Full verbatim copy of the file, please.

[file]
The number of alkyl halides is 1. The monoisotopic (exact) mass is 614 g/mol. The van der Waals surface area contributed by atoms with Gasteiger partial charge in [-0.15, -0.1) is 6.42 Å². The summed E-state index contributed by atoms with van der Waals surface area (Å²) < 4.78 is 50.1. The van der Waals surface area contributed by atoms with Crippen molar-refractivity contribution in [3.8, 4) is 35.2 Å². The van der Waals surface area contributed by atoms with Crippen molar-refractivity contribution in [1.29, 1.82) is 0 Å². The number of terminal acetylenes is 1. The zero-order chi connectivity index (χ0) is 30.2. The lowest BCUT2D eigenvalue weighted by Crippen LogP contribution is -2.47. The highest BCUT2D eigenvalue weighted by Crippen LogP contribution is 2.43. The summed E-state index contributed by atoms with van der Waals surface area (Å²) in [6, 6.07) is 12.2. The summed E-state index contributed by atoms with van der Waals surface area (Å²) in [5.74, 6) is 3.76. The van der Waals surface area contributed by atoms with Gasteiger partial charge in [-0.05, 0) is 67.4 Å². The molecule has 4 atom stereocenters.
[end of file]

The number of alkyl halides is 1. The monoisotopic (exact) mass is 614 g/mol. The van der Waals surface area contributed by atoms with Gasteiger partial charge in [-0.15, -0.1) is 6.42 Å². The summed E-state index contributed by atoms with van der Waals surface area (Å²) < 4.78 is 50.1. The van der Waals surface area contributed by atoms with Crippen molar-refractivity contribution in [3.8, 4) is 35.2 Å². The van der Waals surface area contributed by atoms with Crippen molar-refractivity contribution in [1.29, 1.82) is 0 Å². The number of terminal acetylenes is 1. The zero-order chi connectivity index (χ0) is 30.2. The lowest BCUT2D eigenvalue weighted by Crippen LogP contribution is -2.47. The highest BCUT2D eigenvalue weighted by Crippen LogP contribution is 2.43. The summed E-state index contributed by atoms with van der Waals surface area (Å²) in [6, 6.07) is 12.2. The summed E-state index contributed by atoms with van der Waals surface area (Å²) in [5.74, 6) is 3.76. The van der Waals surface area contributed by atoms with Gasteiger partial charge in [-0.05, 0) is 67.4 Å². The molecule has 4 atom stereocenters.